Have you heard about Wollar

wollar-wilpinjong-coal-vs-community.jpg

There’s a place up near the Goulburn River National Park, where the Wilpinjong coal mine was established alongside the village of Wollar about 10 years ago. That photo up there was taken at sunset one day, from a spot near the gates to the mine.

The Wilpinjong coal mine is operated by Peabody, the world's largest private-sector coal company. On Peabody's website the Wilpinjong coal mine is described as being "40 km northeast of Mudgee". The much closer village of Wollar, which is literally just around the corner, isn't mentioned. And that is fitting, I suppose, given Wollar has been just about wiped off the map at this point. It turns out life is pretty tough when your neighbour is a series of open-cut coal pits.

The way it seems to work is this: a mining company seeks approval for a new coal mine. They tell the government's planning bodies the impacts on locals and the environment will be minimal and manageable but that the boost to jobs and economy will be big, so the government gives the mining company the green light to go ahead.

The mining company digs up all of the coal that the approval will let them, and then they seek permission for an expansion of land to mine from and an extension of time in which to mine it. It's just a modest expansion — just one more pit, just another few years — so the planners give the mining company the go ahead. After all, rejecting it now would mean people lose actual jobs.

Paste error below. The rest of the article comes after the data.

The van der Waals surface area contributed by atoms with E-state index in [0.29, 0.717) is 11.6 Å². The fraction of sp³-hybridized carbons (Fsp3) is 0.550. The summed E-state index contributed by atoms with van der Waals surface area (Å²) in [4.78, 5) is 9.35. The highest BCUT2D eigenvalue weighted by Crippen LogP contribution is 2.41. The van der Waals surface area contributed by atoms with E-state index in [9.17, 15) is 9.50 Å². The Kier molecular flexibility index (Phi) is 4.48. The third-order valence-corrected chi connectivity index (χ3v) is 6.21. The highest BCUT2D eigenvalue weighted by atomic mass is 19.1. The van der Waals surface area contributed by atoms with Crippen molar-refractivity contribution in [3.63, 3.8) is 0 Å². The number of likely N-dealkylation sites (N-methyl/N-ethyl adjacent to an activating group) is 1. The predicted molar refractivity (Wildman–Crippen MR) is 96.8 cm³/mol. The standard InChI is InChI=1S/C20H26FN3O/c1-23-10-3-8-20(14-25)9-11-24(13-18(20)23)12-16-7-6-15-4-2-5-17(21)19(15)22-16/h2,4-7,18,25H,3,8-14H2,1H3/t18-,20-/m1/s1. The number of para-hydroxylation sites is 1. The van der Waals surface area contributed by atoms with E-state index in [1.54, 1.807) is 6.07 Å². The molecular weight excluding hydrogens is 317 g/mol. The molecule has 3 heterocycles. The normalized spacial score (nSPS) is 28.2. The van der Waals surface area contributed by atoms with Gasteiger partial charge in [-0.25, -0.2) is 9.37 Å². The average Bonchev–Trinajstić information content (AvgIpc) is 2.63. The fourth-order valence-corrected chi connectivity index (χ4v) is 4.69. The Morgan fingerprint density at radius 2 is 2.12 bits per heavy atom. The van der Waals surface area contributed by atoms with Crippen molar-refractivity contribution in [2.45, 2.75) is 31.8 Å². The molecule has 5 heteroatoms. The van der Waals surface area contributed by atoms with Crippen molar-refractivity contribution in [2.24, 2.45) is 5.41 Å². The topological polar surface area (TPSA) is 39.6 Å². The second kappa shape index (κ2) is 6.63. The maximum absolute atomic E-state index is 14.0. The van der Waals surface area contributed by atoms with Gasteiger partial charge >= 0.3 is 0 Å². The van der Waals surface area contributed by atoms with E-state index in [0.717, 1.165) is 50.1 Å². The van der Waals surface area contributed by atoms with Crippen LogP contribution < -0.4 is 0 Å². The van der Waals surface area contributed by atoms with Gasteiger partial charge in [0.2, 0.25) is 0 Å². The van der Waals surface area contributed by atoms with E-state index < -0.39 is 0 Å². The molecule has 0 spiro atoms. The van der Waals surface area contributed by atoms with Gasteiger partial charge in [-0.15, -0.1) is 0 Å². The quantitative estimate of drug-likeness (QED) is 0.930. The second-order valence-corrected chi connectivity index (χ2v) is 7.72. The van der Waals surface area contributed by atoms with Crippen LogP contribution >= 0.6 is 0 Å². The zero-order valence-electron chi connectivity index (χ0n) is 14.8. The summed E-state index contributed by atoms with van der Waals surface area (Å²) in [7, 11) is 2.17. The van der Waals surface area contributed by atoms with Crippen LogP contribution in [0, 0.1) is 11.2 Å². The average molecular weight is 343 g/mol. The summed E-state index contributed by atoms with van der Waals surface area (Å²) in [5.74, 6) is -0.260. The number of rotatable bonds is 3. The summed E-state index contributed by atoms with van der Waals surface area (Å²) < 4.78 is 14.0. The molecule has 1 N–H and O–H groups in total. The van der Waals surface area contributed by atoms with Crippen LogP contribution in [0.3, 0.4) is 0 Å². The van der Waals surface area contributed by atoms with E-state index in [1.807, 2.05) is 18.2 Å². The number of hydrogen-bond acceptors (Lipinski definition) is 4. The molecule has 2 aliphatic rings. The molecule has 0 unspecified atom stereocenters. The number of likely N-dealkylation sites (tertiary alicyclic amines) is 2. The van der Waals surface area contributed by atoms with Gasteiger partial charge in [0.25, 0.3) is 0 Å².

And what about locals? Well, they're already living with the impacts of the existing coal mine, so what difference does just a little more for just a little longer make? And with this, the mining company keeps coming back to the government for expansion after expansion until no locals are left to object.

Next time someone tells you that mining is good for local communities and local economies, ask if they've heard of Wollar.

Kate